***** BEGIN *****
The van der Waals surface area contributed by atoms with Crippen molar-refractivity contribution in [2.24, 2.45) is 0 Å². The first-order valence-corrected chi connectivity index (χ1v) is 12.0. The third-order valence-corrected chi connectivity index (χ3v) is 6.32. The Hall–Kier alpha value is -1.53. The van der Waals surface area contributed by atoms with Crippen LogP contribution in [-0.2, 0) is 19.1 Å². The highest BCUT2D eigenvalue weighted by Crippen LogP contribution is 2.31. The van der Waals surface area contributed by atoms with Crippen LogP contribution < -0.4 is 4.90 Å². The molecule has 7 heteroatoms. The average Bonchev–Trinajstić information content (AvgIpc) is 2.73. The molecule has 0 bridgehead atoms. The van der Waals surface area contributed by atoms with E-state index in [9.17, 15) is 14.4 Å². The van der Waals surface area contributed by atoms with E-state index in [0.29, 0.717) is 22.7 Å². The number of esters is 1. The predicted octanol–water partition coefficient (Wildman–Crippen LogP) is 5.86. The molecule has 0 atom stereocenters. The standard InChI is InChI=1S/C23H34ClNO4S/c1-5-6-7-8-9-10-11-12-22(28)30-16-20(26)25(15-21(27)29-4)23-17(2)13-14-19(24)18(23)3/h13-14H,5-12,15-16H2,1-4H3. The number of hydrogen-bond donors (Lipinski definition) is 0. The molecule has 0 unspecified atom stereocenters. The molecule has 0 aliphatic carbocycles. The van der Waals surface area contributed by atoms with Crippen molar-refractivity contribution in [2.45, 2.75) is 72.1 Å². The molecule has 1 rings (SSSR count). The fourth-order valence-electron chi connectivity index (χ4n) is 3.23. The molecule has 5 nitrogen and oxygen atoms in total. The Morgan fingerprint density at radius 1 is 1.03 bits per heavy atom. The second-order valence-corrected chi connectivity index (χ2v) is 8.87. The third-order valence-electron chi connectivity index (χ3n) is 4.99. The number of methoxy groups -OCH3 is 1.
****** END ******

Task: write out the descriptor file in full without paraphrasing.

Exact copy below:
The van der Waals surface area contributed by atoms with Crippen molar-refractivity contribution in [2.24, 2.45) is 0 Å². The first-order valence-corrected chi connectivity index (χ1v) is 12.0. The third-order valence-corrected chi connectivity index (χ3v) is 6.32. The Hall–Kier alpha value is -1.53. The van der Waals surface area contributed by atoms with Crippen LogP contribution in [-0.2, 0) is 19.1 Å². The highest BCUT2D eigenvalue weighted by Crippen LogP contribution is 2.31. The van der Waals surface area contributed by atoms with Crippen LogP contribution < -0.4 is 4.90 Å². The molecule has 7 heteroatoms. The average Bonchev–Trinajstić information content (AvgIpc) is 2.73. The molecule has 0 bridgehead atoms. The van der Waals surface area contributed by atoms with E-state index in [9.17, 15) is 14.4 Å². The van der Waals surface area contributed by atoms with E-state index in [0.29, 0.717) is 22.7 Å². The number of esters is 1. The predicted octanol–water partition coefficient (Wildman–Crippen LogP) is 5.86. The molecule has 0 atom stereocenters. The standard InChI is InChI=1S/C23H34ClNO4S/c1-5-6-7-8-9-10-11-12-22(28)30-16-20(26)25(15-21(27)29-4)23-17(2)13-14-19(24)18(23)3/h13-14H,5-12,15-16H2,1-4H3. The number of hydrogen-bond donors (Lipinski definition) is 0. The molecule has 0 unspecified atom stereocenters. The molecule has 0 aliphatic carbocycles. The van der Waals surface area contributed by atoms with Crippen molar-refractivity contribution in [2.45, 2.75) is 72.1 Å². The molecule has 1 rings (SSSR count). The fourth-order valence-electron chi connectivity index (χ4n) is 3.23. The molecule has 5 nitrogen and oxygen atoms in total. The Morgan fingerprint density at radius 1 is 1.03 bits per heavy atom. The second-order valence-corrected chi connectivity index (χ2v) is 8.87. The third-order valence-electron chi connectivity index (χ3n) is 4.99. The number of methoxy groups -OCH3 is 1.